When the vast majority of OpenAI’s hundreds of employees signed an open letter on Monday calling for the board to resign and reinstate former CEO Sam Altman or face their own mass resignations, one group of staff did so with more at stake: immigrant visa holders.
At least 743 of OpenAI’s approximately 750 staff had signed within a few hours, according to one of the letter’s organizers, who posted the update on X, the social site formerly called Twitter. Among the employees who affirmed they’d participated on X were several who noted their immigration status might be put at risk.
“I am on an H-1B, in the process of getting my green card and relocating my family to the U.S. Me and many other colleagues in a similar situation have signed this letter,” wrote Reiichiro Nakano, a member of the technical staff since 2020 and previously a software engineer in Tokyo, per his LinkedIn profile. “I do not know what will happen next, but I am confident we will be taken care of. The Board should resign.”
“I’m on a research visa, too, that I will lose if I resign,” said Boris Power, the company’s head of applied research who joined in 202 from Accenture. “These are details — onwards with the mission,” he added, with a rocket ship emoji. Neither responded to comment requests.
In the three years up to June 2023, OpenAI sponsored H-1B visas for 38 employee roles to legally work in the U.S., according to data from the Department of Labor. It was unclear how many of those people still worked at the company.
Employees who resign from OpenAI face additional risks of complication to their immigration status, experts said — even should they join Microsoft, the destination announced by CEO Satya Nadella for Altman, former president Greg Brockman and an unspecified number of colleagues. (Though reports suggested on Monday that Altman’s role hasn’t been fully solidified as the pressure at OpenAI continued.)
“It’s a lot more brave to be an immigrant here, knowing that you only have 60 days to find a new job or leave the country, and still fight for what you believe in,” said Atal Agarwal, founder of Immigrant First, a program helping with immigration processes. “These people might have to change their entire lives.”
Legal paperwork for renewals can easily run $10,000, said Agarwal, who was born in India and recently went through the process after being laid off from eHealth a year ago. (He ultimately turned to OpenAI’s own GPT-4 generative AI model to help write his forms.) Founders of one startup, he added without naming it, recently spent $150,000 of their $500,000 fundraise from investors simply to secure coveted O-1 visas, earmarked for those with “extraordinary ability” and the most common alternative for tech workers to an H-1B. (Other research visas include the EB1-A and EB-2.)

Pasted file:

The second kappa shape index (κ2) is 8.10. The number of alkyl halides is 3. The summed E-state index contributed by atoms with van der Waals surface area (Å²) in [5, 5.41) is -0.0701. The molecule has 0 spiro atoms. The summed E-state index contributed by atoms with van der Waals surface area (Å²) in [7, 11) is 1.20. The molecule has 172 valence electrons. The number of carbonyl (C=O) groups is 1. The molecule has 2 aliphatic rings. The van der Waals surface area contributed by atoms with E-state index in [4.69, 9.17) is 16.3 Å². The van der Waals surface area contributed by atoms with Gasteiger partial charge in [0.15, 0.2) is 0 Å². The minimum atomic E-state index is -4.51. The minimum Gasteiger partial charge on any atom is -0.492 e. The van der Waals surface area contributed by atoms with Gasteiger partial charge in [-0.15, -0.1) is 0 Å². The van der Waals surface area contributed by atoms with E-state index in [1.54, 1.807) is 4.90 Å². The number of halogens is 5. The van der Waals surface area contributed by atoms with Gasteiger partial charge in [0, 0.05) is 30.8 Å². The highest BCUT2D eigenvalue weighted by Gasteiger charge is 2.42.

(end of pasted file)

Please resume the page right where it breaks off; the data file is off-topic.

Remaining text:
Employees who quit OpenAI could potentially switch to a tourist visa to buy more time, but would face a “countdown clock,” said Xiao Wang, CEO of Boundless Immigration, a startup that uses software to help employees and companies with immigration processes. “It adds an incredible amount of burden and stress to people in the holiday season.”
Immigration concerns can mean that employees on visas are less likely to leave in a mass-quitting scenario like OpenAI’s. The biggest risk would be a new employer failing to file paperwork on time, leading to a reset to the green card process. The wait time for Indian employees to get such status, Wang noted, can extend past 10 years.
Microsoft, where CEO Satya Nadella is an immigrant who was once on an H-1B visa himself, has been outspoken in the past about immigration reform, and maintains a dedicated immigration portal for employees, per its website. Asked by Forbes if Microsoft had a plan for any visa holder OpenAI staff planning to join with Altman, a spokesperson declined to comment.
But big tech companies like Microsoft are often winners in such a situation, because they’re known to have codified processes in place, experts said. One complicating factor: companies that have had layoffs for a certain family of jobs can’t sponsor green cards for that same job family for six months, Wang said. Microsoft announced layoffs in July, although they did not appear to be in relevant roles for OpenAI’s visa holders, mostly generically described as “members of technical staff.”
Update: This story has been updated with the latest count of employee signatures as of 6:30 pm ET.